Where can I get a copy of my lot survey?
Lot surveys are typically provided to an owner at the time a property is sold; however, should you need a copy, the Development and Zoning office may have one on file if a zoning permit has been issued for that property. Township zoning records can be searched here. Should you be unable to find any records for your property, real estate and personal property records, such as deeds, mortgages, and subdivision plats, may be found on file with the Delaware County Recorder.
I have an easement on my property. What does that mean?
Easements are put in place when a property is platted to accommodate drainage infrastructure and/or utilities, and to establish the legal right for certain government agencies and/or utility providers to place, access, maintain, and restrict improvements over top of or underneath their infrastructure at any given time.
Property owners still own and are responsible for the land within these easements.
Zoning permit applications seeking to erect buildings or structures within an easement may need to include proof of approval for said improvement from the agency controlling the easement in order for a permit to be approved.
I would like to install or widen a driveway. What do I need to do?
Zoning permits are not required for the installation or expansion of driveways, though the Township does stipulate that driveways must be set back at least 2-feet from any property line and must not result in a property exceeding any established impervious surface coverage maximums for the lot. Driveways accessing Township-owned roads required a Work in the Right-of-Way permit from the Genoa Township Maintenance Department.
Driveways opening onto a road not owned by the Township may require a permit or approval from the entity or agency owning said road. Please contact the respective department, entity, or agency to determine what permits or approvals may be needed.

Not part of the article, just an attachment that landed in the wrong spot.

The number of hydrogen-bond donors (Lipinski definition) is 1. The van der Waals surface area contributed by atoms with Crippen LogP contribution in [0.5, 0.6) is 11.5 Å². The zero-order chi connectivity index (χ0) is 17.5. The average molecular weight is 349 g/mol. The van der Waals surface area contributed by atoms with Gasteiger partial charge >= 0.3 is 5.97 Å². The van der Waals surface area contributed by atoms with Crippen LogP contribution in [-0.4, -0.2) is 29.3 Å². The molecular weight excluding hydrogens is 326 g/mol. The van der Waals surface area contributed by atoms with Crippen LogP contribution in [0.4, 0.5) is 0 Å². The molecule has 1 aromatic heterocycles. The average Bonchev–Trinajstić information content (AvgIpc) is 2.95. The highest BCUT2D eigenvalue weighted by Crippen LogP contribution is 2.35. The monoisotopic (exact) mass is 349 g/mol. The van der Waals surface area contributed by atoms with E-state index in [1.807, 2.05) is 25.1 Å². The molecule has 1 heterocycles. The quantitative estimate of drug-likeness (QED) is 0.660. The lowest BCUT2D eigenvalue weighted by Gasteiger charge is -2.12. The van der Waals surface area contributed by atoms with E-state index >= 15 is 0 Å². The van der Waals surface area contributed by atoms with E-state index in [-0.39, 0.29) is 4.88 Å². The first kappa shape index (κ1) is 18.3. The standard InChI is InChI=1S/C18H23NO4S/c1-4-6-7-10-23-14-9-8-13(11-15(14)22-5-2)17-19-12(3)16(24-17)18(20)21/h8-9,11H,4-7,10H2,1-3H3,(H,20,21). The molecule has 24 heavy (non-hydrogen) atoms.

Do I need approval from my homeowner's or condominium association to get a zoning permit?
No, covenants and deed restrictions are considered private law and are not enforced by Genoa Township. However, the township certainly recommends that a property owner check with their plan’s governing board prior to submitting an application to determine if the desired improvement is permitted. Some neighborhoods do prohibit structures that are otherwise permitted by the Township's Zoning Resolution.
How long will it take for my zoning permit application to be reviewed?
The Genoa Township Development and Zoning office does not review walk-in applications on the spot and cannot guarantee same-day or same-week permit issuance for any application. Applications are reviewed on a first come, first served basis, regardless of the scope or scale of the project. The Township tries to respond to all application submissions within 72-hours but may take up to 30 days to render a decision. Response times may be delayed by incomplete submissions, holidays, staffing levels, or other unforeseen circumstances. As such, the Township advises that applications be submitted several weeks prior to the desired project start time, especially for projects which will also require a building permit from Delaware County and/or approval from another agency.